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by Thomas M. Sipos, managing editor [April 21, 2022]





[]  Twenty years ago, I was a judge for the World Horror Convention's film festival in Chicago. I've seen many horror shorts since then, but never forgot Eduardo Rodriguez's Daughter, which he directed while a student at Florida State University.

The 2002 World Horror Con's Audience Award went to The Spooky Incident. It should have gone to Daughter. Rodriguez's depiction of Hell at film's end is especially arresting and unforgettable. Thus when I saw a nearly identical depiction of Hell in Darkness, I knew it had to be from the same filmmaker.

The Darkness of the Road expands upon a concept first broached in Daughter. Darkness begins with a young mother, Siri (Najarra Townsend) committing suicide. A shot to the head. Then she awakens in a car. Was it all a dream?

Siri is alone on a highway in the American desert. (The poster art has pine trees, but no trees in the film.) It's night. No other cars on the road. Her daughter, Eve (Gwyneth Glover), asleep on the back seat. Why has Siri stopped?

She commences driving, tries to play some music on her CD player, but it won't work. She stops at a gritty gas station manned by a creepy redneck (Johnny Whitworth). The sort of gas station that seems stuck in the 1950s. It's the only sign of life in the desert.

Siri picks up Iris (Leah Lauren), a hitchhiker. Another young mother, it turns out. But Iris killed her daughter. A mercy killing, according to Iris, because her daughter was incurably sick and in great pain. Iris asks what sort of God would allow a child to live a life of pain?

Siri's car breaks down in the desert. Eve has disappeared from the back seat. Strange creatures -- demons? -- appear at times to frighten Siri, but just as quickly disappear. Why won't the sun come up?

Savvy horror fans will realize that Siri is either suffering a nightmare or trapped in a supernatural realm. Many fans will think, oh another Jacob's Ladder retread. They won't be entirely wrong.

The bulk of this short (84 minutes) feature film is Siri and Iris alone in the desert. Eve and demons make occasional appearances, but it's mostly the two women talking, reacting in fear, or arguing. A few incidental surprises are revealed, but the overall story arc is predictable.

Actually, I quite like this type of horror. What I call minimalist horror. Just a few people in an isolated setting, terrorized by an unseen threat, more implied than explicit. Bright Hill Road and Coherence qualify.

Cinematographer John DeFazio provides Darkness with some powerful compositions. Such as when Siri walks into the darkness holding a flare, and the frame is canted 90 degrees, so that she is walking along the left edge of the screen. Then, when her flare is but a tiny red dot, seemingly without cutting, she continues into a frame that is no longer canted.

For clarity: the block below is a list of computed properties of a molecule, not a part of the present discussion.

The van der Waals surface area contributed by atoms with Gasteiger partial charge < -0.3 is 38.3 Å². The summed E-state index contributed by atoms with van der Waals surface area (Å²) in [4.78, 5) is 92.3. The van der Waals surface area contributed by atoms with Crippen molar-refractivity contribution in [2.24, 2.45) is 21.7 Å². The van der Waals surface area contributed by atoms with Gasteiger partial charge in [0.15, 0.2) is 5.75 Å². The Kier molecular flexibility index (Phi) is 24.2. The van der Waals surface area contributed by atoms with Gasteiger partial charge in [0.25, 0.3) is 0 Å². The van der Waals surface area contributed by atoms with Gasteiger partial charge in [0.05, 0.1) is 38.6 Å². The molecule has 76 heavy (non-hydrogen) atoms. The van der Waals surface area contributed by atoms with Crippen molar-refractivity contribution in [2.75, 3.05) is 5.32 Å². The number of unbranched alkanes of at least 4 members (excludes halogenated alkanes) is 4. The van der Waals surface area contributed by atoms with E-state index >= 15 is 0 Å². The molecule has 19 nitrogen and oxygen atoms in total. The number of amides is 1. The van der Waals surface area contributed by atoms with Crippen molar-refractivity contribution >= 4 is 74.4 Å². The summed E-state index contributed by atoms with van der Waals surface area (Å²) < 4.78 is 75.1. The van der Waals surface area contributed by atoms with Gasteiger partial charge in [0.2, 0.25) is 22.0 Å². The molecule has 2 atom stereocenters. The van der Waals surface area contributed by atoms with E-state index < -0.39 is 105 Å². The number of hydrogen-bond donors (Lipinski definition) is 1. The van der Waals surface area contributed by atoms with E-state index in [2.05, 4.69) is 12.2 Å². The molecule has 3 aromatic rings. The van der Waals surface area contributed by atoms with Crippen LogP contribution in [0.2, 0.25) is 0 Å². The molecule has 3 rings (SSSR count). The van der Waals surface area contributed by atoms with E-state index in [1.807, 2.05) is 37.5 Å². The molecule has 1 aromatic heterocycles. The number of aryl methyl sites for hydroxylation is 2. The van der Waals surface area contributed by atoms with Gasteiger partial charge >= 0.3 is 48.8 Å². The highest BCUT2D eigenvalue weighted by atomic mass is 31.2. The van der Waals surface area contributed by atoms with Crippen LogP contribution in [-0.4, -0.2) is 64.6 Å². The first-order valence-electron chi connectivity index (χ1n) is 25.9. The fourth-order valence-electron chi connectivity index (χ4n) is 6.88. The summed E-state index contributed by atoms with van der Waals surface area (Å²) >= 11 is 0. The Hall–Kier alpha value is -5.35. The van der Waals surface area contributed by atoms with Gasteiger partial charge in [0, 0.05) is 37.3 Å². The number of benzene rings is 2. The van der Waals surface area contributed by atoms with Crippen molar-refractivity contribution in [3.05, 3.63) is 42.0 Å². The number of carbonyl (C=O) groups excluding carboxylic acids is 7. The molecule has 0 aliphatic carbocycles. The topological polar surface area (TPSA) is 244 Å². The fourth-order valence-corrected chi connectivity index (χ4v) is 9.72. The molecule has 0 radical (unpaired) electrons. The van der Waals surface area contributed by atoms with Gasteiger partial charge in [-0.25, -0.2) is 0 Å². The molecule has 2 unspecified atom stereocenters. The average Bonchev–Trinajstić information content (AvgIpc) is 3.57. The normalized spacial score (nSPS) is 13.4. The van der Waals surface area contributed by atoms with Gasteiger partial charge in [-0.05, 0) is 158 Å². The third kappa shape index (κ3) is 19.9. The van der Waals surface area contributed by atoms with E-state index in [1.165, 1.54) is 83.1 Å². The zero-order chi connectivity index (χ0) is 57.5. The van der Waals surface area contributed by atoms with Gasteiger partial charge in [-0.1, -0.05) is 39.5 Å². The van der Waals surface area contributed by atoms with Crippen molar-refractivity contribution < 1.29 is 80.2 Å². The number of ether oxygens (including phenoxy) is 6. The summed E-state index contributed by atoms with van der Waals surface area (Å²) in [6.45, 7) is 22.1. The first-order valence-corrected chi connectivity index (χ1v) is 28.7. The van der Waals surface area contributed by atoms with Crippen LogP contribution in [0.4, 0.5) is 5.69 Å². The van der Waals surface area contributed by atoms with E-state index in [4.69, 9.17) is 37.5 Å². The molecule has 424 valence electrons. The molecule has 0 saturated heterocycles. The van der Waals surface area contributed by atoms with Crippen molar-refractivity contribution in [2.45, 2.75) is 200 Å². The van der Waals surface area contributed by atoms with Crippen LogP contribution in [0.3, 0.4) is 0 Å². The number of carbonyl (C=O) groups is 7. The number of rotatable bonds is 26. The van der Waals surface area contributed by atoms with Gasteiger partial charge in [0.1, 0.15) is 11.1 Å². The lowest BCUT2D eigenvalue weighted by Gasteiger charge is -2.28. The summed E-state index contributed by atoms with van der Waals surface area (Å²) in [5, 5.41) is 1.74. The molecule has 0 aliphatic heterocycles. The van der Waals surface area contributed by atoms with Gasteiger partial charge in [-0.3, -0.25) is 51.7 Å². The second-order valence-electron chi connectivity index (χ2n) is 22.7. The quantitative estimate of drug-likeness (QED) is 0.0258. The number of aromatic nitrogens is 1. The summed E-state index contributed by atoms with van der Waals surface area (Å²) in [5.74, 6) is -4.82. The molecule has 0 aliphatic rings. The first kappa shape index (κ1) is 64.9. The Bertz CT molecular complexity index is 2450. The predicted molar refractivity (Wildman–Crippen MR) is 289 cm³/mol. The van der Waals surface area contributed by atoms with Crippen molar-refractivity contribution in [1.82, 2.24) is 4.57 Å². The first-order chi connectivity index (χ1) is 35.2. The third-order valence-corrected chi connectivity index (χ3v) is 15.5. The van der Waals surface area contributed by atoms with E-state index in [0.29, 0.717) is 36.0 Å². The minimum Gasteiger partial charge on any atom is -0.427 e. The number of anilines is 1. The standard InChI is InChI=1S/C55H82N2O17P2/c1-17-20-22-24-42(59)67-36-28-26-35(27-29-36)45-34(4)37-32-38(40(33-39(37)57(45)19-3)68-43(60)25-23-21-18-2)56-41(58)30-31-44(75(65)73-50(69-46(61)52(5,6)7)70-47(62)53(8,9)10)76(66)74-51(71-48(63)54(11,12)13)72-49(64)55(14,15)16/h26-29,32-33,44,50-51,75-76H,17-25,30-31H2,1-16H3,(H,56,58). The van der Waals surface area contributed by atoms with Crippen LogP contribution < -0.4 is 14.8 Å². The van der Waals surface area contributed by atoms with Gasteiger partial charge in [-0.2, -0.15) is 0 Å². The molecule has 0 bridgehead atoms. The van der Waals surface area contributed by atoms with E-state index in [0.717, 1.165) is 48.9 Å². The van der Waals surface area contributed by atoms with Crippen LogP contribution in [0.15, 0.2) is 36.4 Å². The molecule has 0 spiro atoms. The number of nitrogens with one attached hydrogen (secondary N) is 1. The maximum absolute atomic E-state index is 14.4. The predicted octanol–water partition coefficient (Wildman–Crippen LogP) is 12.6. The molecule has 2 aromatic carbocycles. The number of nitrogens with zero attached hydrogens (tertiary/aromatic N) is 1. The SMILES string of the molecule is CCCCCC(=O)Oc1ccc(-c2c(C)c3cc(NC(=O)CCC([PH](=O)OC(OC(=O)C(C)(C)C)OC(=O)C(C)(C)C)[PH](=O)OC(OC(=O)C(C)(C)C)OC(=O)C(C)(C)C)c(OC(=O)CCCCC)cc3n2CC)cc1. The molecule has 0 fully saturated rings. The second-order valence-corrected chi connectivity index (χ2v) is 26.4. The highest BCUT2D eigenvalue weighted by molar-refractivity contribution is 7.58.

Is there an aesthetic motivation for this canted frame and seemingly seamless cut? Perhaps to emphasize how disoriented Siri feels in her situation.

Darkness offers many cool shots. The Argento-inspired nondiegetic colored lights, though overdone in modern horror films, is another plus. Blues, reds, greens, and yellows glow throughout, often from no rational light source. At one point a bright yellow light shines on Siri's lonely car parked in the highway. I suppose it can be the moon, yet then why is everything around the car in darkness?



Daughter is about a mother who murders her daughter, then commits suicide. The Darkness of the Road, same story. But in Daughter, no reason is given for the mother's actions. She deserves to be in Hell. Darkness gives a more sympathetic portrayal of Siri, who (like Iris, hint, hint) claims to have mercy-killed Eve, to spare her a life of pain. Siri remains unrepentant, saying that spending eternity in Hell is worth it to spare Eve of suffering.

Essentially, Daughter affirms the righteousness of Hell, while The Darkness of the Road questions the righteousness of God. Rodriguez had nearly twenty years between films to struggle with his concept. Whether he's had a change of heart, or merely fleshed out what he already believed, or yielded to marketing experts who wanted a more sympathetic protagonist, I don't know.

The Darkness of the Road presents common horror tropes in a slick package, tied together with provocative themes. Acting, production values, and pacing are first rate. An unsettlingly entertaining horror film. Be sure to watch Daughter as well, if you can catch it.


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